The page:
Each process provides the resources needed to execute a program. A process has a virtual address space, executable code, open handles to system objects, a security context, a unique process identifier, environment variables, a priority class, minimum and maximum working set sizes, and at least one thread of execution. Each process is started with a single thread, often called the primary thread, but can create additional threads from any of its threads.

While a thread can be described as follows:
Continue reading →

Array of Covergroups

In a testbench sometimes there is a need to take multiple instances of a covergroup as per protocol requirement.

In that case Array of Covergroup is needed.

 

By default the coverage information of all covergroup instances shall be grouped together and simulator shall create overall coverage of all the instances combined . So, user will not be able to see separate coverage information of each instance of covergroup.
There are some cases when user want to view separate coverage for all the instances.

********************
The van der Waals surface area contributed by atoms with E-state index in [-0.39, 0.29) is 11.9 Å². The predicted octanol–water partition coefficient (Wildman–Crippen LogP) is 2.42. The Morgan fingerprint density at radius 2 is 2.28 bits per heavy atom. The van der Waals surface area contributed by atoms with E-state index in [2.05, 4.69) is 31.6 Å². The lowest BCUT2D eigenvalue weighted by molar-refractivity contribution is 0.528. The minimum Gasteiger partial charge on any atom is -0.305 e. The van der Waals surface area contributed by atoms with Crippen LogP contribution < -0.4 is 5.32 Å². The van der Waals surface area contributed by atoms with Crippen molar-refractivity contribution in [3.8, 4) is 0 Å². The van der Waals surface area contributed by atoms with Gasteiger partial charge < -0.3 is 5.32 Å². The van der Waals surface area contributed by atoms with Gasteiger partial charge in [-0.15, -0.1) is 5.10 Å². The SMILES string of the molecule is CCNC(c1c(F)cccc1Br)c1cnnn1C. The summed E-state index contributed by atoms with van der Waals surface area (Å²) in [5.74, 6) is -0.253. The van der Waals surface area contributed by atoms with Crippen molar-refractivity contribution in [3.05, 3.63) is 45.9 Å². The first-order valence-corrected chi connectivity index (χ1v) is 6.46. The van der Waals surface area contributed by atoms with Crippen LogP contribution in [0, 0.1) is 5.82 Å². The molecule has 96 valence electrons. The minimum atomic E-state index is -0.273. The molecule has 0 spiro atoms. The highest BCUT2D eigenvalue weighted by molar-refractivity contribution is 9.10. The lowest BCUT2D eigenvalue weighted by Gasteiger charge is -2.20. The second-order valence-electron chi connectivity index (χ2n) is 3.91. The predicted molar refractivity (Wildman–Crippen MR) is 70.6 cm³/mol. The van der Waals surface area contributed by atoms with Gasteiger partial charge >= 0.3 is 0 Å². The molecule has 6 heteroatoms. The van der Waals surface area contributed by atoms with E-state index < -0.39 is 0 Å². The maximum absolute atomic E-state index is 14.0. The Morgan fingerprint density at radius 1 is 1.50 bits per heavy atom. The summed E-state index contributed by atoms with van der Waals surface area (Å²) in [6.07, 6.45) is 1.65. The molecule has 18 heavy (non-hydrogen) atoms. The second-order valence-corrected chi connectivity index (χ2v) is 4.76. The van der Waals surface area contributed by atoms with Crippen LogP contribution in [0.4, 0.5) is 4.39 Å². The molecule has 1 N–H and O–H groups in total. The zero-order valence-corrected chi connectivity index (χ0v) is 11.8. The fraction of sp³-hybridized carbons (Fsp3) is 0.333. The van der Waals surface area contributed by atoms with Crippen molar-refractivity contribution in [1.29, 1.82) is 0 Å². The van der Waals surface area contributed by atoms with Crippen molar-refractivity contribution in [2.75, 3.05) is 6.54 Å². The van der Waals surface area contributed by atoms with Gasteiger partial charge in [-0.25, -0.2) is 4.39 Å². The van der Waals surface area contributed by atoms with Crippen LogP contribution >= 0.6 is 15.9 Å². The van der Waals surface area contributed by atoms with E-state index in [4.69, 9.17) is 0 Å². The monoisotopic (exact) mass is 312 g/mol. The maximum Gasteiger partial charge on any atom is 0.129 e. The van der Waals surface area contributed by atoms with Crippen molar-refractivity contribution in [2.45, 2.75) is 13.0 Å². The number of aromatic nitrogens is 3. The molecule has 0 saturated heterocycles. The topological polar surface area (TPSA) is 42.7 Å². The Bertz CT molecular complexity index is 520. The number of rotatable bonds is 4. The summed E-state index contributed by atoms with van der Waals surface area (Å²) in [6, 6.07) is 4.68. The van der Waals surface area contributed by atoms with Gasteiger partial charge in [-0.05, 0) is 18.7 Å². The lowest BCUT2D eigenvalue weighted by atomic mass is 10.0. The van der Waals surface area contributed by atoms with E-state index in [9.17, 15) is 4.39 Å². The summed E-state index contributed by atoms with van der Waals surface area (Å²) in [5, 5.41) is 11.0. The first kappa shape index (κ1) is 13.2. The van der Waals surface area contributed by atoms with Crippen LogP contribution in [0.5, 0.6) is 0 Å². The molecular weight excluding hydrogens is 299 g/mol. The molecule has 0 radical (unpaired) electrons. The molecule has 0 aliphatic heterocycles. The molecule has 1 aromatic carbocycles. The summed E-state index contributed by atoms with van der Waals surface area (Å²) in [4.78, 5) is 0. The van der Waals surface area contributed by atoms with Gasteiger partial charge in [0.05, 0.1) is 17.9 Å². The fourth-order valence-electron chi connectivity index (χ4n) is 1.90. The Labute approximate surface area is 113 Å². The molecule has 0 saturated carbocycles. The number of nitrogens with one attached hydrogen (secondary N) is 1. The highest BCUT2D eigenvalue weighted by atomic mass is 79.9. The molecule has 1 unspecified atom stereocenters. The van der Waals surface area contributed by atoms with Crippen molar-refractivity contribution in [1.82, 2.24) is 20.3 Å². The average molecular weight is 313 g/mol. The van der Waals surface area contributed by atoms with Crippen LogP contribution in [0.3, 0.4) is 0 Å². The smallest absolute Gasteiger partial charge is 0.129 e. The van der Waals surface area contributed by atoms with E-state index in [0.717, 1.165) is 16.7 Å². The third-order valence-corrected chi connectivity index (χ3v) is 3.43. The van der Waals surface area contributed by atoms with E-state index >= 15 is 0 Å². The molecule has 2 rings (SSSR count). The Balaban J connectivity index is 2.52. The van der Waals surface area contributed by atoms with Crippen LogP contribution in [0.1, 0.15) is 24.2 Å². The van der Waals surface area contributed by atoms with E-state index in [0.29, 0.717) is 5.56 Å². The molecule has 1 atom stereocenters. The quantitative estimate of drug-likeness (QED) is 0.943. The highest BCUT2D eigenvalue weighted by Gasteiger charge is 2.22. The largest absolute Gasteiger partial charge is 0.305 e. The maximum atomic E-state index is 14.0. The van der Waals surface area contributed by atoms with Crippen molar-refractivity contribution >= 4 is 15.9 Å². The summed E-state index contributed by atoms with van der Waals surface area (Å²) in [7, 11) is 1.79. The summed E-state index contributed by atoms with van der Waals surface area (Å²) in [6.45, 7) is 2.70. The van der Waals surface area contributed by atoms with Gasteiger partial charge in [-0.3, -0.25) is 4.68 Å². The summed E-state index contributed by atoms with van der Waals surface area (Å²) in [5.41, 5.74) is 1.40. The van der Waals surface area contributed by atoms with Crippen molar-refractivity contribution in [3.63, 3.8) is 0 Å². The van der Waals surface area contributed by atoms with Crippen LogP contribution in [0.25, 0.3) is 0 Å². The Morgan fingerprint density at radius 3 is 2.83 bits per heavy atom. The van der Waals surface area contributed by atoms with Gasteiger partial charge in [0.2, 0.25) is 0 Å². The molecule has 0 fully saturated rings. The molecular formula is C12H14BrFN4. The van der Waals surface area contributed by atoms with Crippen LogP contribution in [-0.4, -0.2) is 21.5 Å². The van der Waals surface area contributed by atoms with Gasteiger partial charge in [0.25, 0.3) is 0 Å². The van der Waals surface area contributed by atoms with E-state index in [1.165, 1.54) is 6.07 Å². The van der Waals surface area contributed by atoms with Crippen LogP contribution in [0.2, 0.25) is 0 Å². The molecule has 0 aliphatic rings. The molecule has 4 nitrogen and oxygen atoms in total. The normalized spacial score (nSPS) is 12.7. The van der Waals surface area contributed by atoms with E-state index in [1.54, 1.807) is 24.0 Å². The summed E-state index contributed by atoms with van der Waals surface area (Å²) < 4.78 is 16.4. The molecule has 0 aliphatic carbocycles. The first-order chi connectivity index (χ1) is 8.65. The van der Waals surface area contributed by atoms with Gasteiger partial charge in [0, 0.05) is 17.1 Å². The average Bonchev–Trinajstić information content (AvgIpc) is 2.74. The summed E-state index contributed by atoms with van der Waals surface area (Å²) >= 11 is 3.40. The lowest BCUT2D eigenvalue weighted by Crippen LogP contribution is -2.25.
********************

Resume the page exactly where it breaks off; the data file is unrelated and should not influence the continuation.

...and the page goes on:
Example :

 In a testbench there can be more than one agents.  All of them belong to different transaction, different generator, different driver etc. In that case, if user may not want to view overall coverage of all the agents, instead individual agent coverage is required.

So, You can use SystemVerilog’s  single-word  Per instance Coverage option.

Here is the simple example how one can declare Array of Covergroup and how can use it.

Continue reading →

One hot coverage of 32-bit vector

Hello friends,

Recently I came across a situation where I had to write a functional coverage for a 32-bit register of DUT which has a one hot kind of value configured i.e. only one bit can be set at a time. Then first idea that came in my mind was to write a single bin for each bit i.e. 32 bins/coverpoints in total. But that was not a good solution at all if you have 64 bits to be covered.